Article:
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5 soup recipes for simmering on the stovetop this weekend

Andouille and Collard Greens Soup With Cornmeal Dumplings. (Scott Suchman for The Washington Post; Food styling by Lisa Cherkasky for The Washington Post)

There’s no doubt that quick, satisfying soups are an essential part of many home cooks’ repertoire. But long, chilly weekends at home often mean we have the ability to put a little more time into tending to a simmering pot of soup on the stove. After the initial work upfront, there’s often not much to do other than occasionally stir, peek and adjust the heat or liquid as necessary.

Long-simmered soups are often packed with rich, concentrated flavor. They’ll make the house smell great for hours. And they’re the kind of recipes that can feed a family for days or be packed up for the freezer for future meals. If this sounds like your idea of an appealing weekend project, here are some options from our archives to consider.

Andouille and Collard Greens Soup With Cornmeal Dumplings, above. As Aaron Hutcherson explains about his recipe, “Ribbons of collard greens get sauteed to jump-start the cooking process and are then simmered until tender, the timing of which can vary depending on the greens themselves and how tender you like them.” The resulting soup is full of smoke and spice, topped with soft dumplings.

7 quick soups and stews to make and freeze now. Your future self will thank you.


Farro, Kale and Peanut Butter Soup. Aaron also puts greens to good use in this vegan soup that’s bulked up with cooked grains and ever-reliable peanut butter. Feel free to switch out the grains and greens to suit your preferences.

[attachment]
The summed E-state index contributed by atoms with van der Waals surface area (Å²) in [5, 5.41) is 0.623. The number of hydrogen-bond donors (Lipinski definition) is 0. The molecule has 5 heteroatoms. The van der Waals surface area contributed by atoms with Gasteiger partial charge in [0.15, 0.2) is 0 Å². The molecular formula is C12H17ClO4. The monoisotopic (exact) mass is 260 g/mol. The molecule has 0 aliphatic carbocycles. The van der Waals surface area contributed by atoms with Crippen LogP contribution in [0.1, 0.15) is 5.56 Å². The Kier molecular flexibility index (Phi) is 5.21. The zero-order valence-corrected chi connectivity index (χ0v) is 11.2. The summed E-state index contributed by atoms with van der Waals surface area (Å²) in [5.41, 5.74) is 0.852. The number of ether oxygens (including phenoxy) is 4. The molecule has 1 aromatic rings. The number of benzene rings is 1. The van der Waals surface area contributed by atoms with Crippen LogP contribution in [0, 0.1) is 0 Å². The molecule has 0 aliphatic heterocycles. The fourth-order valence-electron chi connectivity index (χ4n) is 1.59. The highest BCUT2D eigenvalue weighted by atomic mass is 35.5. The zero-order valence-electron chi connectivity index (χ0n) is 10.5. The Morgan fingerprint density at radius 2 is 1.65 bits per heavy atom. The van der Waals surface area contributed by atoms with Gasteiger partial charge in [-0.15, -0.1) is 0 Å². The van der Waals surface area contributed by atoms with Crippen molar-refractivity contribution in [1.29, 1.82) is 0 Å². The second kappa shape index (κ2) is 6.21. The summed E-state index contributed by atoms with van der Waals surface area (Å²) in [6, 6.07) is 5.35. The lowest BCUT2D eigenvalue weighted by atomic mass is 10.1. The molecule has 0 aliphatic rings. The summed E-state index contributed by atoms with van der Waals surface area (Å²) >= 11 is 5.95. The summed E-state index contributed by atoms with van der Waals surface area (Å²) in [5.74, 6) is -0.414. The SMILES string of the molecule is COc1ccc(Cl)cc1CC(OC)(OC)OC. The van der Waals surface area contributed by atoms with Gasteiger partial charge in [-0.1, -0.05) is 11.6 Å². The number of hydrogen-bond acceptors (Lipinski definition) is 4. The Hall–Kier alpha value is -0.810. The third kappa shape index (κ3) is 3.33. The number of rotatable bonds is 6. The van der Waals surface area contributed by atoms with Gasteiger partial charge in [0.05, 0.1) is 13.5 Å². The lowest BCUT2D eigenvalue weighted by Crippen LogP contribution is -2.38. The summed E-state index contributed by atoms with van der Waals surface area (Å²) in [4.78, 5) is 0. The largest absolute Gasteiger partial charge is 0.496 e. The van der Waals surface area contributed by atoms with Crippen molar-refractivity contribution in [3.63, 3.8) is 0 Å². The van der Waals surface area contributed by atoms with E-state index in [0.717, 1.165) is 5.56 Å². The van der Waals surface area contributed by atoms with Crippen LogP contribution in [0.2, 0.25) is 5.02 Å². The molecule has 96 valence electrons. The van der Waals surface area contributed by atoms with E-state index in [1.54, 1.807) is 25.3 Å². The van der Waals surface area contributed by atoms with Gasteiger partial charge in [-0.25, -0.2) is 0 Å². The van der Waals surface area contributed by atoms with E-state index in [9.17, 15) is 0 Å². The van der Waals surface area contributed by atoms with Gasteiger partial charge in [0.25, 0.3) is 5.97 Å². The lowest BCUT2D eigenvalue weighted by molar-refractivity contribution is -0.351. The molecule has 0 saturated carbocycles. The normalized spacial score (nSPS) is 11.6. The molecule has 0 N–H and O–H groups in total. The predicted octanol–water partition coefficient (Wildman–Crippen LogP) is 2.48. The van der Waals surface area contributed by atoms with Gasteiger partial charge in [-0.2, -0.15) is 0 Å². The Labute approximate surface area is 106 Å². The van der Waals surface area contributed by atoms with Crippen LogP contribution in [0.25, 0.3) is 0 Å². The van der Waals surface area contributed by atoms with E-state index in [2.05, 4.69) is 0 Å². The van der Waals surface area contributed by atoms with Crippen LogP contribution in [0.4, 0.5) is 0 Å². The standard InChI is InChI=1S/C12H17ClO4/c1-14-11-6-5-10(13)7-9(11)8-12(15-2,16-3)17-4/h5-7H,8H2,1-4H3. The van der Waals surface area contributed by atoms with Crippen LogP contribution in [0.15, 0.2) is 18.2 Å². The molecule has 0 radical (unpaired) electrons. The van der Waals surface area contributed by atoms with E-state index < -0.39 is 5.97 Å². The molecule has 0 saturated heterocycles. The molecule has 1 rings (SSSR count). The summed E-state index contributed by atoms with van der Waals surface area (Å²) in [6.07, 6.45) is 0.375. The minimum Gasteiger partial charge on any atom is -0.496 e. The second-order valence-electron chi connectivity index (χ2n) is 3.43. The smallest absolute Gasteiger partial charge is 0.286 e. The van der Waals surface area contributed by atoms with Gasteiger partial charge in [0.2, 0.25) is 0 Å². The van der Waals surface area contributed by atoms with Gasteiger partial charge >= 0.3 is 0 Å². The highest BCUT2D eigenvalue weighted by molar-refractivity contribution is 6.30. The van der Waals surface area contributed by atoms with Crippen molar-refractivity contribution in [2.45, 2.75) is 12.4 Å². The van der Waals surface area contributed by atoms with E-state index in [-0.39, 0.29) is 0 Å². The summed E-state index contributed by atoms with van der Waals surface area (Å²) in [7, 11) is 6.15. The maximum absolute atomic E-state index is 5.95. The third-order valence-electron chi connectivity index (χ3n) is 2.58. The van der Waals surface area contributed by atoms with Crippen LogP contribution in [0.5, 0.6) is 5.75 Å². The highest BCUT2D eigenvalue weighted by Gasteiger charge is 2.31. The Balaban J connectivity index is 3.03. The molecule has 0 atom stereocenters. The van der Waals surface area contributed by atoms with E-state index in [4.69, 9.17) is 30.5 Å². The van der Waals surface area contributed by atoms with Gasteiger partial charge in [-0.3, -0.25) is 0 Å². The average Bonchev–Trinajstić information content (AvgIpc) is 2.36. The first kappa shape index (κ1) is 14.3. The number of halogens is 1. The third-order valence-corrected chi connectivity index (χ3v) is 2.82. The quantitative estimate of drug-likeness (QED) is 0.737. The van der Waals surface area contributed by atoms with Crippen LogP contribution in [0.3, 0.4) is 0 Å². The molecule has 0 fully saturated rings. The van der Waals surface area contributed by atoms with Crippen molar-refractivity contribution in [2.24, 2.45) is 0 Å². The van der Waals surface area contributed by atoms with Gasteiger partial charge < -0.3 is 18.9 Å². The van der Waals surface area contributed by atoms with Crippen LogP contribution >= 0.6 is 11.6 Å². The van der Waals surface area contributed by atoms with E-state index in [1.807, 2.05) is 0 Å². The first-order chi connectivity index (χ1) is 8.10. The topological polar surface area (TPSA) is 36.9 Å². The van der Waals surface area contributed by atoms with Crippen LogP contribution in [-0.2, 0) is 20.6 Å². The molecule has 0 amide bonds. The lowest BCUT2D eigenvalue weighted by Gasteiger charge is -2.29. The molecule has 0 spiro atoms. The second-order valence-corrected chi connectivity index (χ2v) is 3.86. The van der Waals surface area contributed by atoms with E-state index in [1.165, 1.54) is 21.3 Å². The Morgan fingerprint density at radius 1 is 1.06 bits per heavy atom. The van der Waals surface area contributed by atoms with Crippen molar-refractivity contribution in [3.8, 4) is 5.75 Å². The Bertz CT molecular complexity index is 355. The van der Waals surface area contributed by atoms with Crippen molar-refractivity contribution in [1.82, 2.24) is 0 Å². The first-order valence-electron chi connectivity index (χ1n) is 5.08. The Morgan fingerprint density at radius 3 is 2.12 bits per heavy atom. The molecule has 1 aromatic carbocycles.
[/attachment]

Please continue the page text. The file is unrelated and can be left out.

Restorative Chicken and Rice Soup. When we think of long-simmered soups, chicken soup is often at the top of the list. This recipe from Olga Massov uses a whole chicken and charred vegetables to create a stupendous stock cooked for as long as 3 hours and enlivened with star anise, cloves, cinnamon and fish sauce.

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Split Pea Soup With Leeks and Dill. Split pea soup doesn’t always have the most thrilling reputation. Ellie Krieger’s healthful version, simmered for a good hour-plus, adds vibrancy and elegance with sauteed leeks, plus dill that is used to infuse the broth and as a bright garnish.

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Soupe Joumou. For the richest flavor, make sure you marinate the beef stew meat and beef bones with the aromatic herb paste and Cajun or Creole seasoning for 24 hours. Even if you don’t, you’ll still revel in the luxury of this Haitian New Year’s specialty after it’s cooked for about an hour.

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